.example1b [style*='--column-id:'] {
  anchor-name: var(--column-id);
.example1b [style*='--row-id:'] {
  anchor-name: var(--row-id);
.example1b .first-column::before {
  content: "";
  display: block;
  margin-inline: -0.5em;
  anchor-name: --first-column;
.example1b .pointer {
  --column: initial;
  --row: --tbody;
  --column-start: var(--column, --first-column);
  --column-end:   var(--column, --tbody);
  --row-start:    var(--row);
  --row-end:      var(--row);
  text-decoration: underline;
  text-decoration-style: dotted;
.example1b .pointer:is(:hover, :focus-visible)::before {
  content: "";
  position: absolute;
  top:    anchor(var(--row-start)    top);
  bottom: anchor(var(--row-end)      bottom);
  left:   anchor(var(--column-start) left);
  right:  anchor(var(--column-end)   right);
  outline: 2px solid hotpink;
  border-radius: 0.5em;

In HTML, the header cells and rows are the only elements that require anchors. No need to duplicate anything on the cells themselves! And then, it becomes trivial to add a highlight by using a .pointer with CSS API:

    --column: --firefox;
    --row-end: --partial;
  Firefox 58 & below

In this example, whenever we target something, we can use from 2 to 4 different elements as targets for our absolutely positioned element.

A few notes:

  1. Look at how we don’t have anything hard-coded in CSS — we only mention rows & columns, we don’t mention any specific names, and so on.
  2. For targeting the first column, we have to create a pseudo-element, as we can’t assign two different anchor names to the same element, so we have to add an extra one just for the additional anchor name. While we could mention the --chrome anchor there, that would mean hard-coding it into CSS, making it less reusable. Another option would be to define an additional API for the component, where we could provide the “first column” via a separate CSS variable.
  3. We can use a CSS-like API with “shorthands” for rows/columns when mentioning them, by default targeting everything from the first column and row to the end of the tbody and allowing specifying any of the boundaries manually, either as a whole row or column, or only a specific part like a start or end.

I’m fascinated by how we can use modern CSS to define such expressive APIs for our components!

idenotes Layout

For the final experiment, I wanted to do something different. Maybe not as shiny and captivating visually, but something that tries to get to the maximum of what we could do with anchor positioning — trying to apply it for layoutsGo to a sidenote.

When we talk about absolute positioning in the context of layouts, we often think of it as this very fragile/hard-coded way of doing them, as absolutely positioned elements do not know anything about each other, so it is hard to make things responsive or context-aware.

With anchor positioning, we can make them behave with more sophisticated rules, especially when we can attach one absolutely-positioned element to another. Though currently there is a significant limitation in when this works, making the actual usage of this behavior complicated and probably not production-friendly — let’s first look at the example.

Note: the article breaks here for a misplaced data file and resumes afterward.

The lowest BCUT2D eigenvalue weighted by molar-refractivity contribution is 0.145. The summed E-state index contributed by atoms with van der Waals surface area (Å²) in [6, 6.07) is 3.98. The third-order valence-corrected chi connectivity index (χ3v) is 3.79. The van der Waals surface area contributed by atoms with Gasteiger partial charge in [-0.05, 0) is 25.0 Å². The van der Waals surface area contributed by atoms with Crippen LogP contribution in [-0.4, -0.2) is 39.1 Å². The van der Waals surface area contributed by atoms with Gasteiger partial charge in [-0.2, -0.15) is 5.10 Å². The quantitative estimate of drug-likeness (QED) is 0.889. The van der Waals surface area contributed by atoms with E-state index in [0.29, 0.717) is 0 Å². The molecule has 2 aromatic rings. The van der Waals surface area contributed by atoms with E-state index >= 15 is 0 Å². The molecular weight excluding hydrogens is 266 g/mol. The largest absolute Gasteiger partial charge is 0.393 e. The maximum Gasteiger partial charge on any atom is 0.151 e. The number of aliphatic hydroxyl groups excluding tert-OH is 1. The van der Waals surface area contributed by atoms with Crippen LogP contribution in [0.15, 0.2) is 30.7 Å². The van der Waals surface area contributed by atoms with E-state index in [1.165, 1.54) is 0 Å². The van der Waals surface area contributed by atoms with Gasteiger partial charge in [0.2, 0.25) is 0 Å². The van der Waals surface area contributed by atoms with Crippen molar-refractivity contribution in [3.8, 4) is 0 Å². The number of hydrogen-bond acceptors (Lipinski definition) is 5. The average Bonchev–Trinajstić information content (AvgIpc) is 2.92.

For the exampleGo to a sidenote, I chose, once again, a thing that is present in the design of my blog, which is, again, the side-notes!

This is the first paragraph of this example, which contains a sidenote reference1, with its content displayed in the second column, starting from the same line as its reference. A one-sided cross-referencing is also implemented in this example, so feel free to hover over a sidenote to locate its reference!

Hello, I am the second paragraph. The sidenote in this paragraph would go after a figure that is displayed in the second column before2 it. It would be displayed after the figure, even though its reference comes vertically before the figure ends.

An in-grid figure that moves the next sidenote down

Hello, I am the third paragraph, which starts from some text that does not have any sidenotes, so we could start the next sidenote somewhere later, padded by a few more text that I’m currently writing to pad the vertical space alongside its reference3.

The next paragraph contains a sidenote4 right away, which would be shifted down because the previous sidenote is there above it.

We would also need an extra paragraph with some extra words, just so there would be space for that last sidenote — because it is absolutely positioned, otherwise it would go out of this exmaple’s bounds, oops.

I won’t show you the complete code of this experiment, as a lot is going on in it, and the basics of anchor positioning are the same as for the previous examples, with the following exceptions:

  1. Here is the CSS declaration that does most of the work:

    top: max(
      anchor(var(--for)  top),
      anchor(var(--prev) bottom) + 0.5em

    Here we’re using the max() to decide where we would show the sidenote — either on the line with its designated reference (top of the --for one) or 0.5em below the sidenote or figure before it (bottom of the --prev; note how we can use calculations inside max() without calc()).